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DIFFERENT TYPES OF PORTFOLIO THEORY

Introduction

The word “Portfolio” can be defined as; the totality of decisions determining an individual's future prospects” (Sharpe, 1970). Portfolio can consist of many types of assets such as plant, property, real and financial assets (P.A Bowen, 1984). Portfolio theories propose how rational and prudent investors should use their due diligence to diversify their investments to optimize their portfolios, and how a risky asset should be priced as compared to less risky asset. People have been investing in the different assets class since decades but then they realize the importance of risk and its negative implications, if not treated effectively. Every investor has his own tolerance of risk and investor's defines it in his ability of taking it. The portfolio theories have been derived over time in order to effectively measure the risk and how it can be reduced by diversify in their asset.

Article 1: “The Legacy of Modern Portfolio Theory”

This article covers the highlights of modern portfolio theory, describing how risk and its effects are measured and how planning and asset allocation can help you do something about it. Modern portfolio theory is the theoretical conflicting of conventional stock picking. It is being put forward by the economists, who try to understand the phenomena of the market as a whole, instead of business analysts, who look for individual investment opportunities. Investments are explained statistically, as how much investor expected long-term return rate and their expected short-term volatility. It measures how much expected return can deviate much worse than average an investment's bad years are likely to be. The goal of the theory is to identify your adequate level of risk tolerance, and then to come up with a portfolio with the maximum expected return for that level of standard deviation (risk).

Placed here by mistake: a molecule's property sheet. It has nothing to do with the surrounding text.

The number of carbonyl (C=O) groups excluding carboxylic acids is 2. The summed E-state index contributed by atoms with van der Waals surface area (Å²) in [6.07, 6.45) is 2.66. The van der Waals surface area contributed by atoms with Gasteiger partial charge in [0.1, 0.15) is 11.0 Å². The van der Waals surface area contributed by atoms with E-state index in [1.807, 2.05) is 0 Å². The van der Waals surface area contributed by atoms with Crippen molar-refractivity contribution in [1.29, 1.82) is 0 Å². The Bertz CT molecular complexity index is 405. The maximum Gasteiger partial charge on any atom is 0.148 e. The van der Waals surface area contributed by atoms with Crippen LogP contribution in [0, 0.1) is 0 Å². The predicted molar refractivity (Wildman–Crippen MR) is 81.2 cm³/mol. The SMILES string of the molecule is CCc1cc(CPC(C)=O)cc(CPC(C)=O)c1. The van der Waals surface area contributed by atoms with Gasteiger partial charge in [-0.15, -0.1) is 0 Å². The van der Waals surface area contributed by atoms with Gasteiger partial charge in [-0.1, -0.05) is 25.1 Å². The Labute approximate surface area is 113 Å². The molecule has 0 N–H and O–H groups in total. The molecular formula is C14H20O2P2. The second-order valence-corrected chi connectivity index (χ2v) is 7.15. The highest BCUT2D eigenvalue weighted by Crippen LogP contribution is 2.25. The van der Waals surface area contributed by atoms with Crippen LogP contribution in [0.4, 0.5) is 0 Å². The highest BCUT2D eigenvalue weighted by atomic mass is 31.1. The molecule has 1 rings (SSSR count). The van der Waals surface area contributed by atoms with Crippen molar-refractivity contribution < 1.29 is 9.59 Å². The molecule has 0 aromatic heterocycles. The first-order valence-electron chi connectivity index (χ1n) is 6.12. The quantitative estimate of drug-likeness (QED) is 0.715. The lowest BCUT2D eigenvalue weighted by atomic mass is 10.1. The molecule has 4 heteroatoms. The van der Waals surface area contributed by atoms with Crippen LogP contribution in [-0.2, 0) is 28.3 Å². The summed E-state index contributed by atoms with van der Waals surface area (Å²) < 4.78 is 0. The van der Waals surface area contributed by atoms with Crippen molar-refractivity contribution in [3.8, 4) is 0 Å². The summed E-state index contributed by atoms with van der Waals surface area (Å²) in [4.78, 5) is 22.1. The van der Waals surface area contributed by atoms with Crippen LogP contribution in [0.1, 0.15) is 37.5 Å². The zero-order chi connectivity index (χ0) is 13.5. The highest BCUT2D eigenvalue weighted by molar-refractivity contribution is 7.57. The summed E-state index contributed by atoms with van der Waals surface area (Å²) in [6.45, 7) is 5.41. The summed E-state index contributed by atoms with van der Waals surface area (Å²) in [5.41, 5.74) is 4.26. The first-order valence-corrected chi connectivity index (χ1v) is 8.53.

The portfolio it assumes that the investment universe consists only of two market securities, the risk free asset and risky assets. But the actual investment universe is much broader than that being put forward. The optimal level of investment is to invest on efficient frontier but doing this would mean to calculate the millions of covariance among the securities. This calculation could make the life of analyst as difficult as one could have ever imagined. To think practically, it's better to put portfolio theory to work means investing in a limited number of index securities rather than a huge number of individual stocks and bonds. Index investing is the point the where portfolio theory starts to rely on the efficient market hypothesis. When you buy an index based portfolio strategy you're allocating your money the same way the whole market is - which is a high-quality thing if you believe the market has a plan and it is efficient. This is why portfolio theory is one of the branches of economics rather than finance: instead of only studying financial statements and different financial ratios, you study the aggregate behavior of investors, some of whom seemingly have studied financial statements so that market valuations will reflect their due diligence and prudence.

Article 2: “Theory of portfolio and risk based on incremental entropy”

The article has used incremental entropy to optimize the portfolios. This novel portfolio theory has been based on incremental entropy that carries on some facet of Markowitz's (1959, 1991) theory, but it highlights that the incremental speed of capital is a more objective criterion for assessing portfolios. The performance of the portfolio just cannot be justified with the returns because we have to keep in mind the risk of achieving those returns. Given the probability forecasts of returns, we can obtain the best possible investment ratio. Combining the new portfolio theory and the general theory of information, we can approach a meaning-explicit measure, which represents the increment of capital-increasing speed after information is provided. The article has used example to make it more clear that as we try to become rich within days there involve high risk of even losing those money which we at-least own at present. The ineffective investment is like a coin toss either you have all the money in your pocket or you end having nothing in your pocket. The same being very risk averse would not help you become rich. You there has to be a balance in selecting the portfolio and this article explain the optimal investment ratio. (pg 1)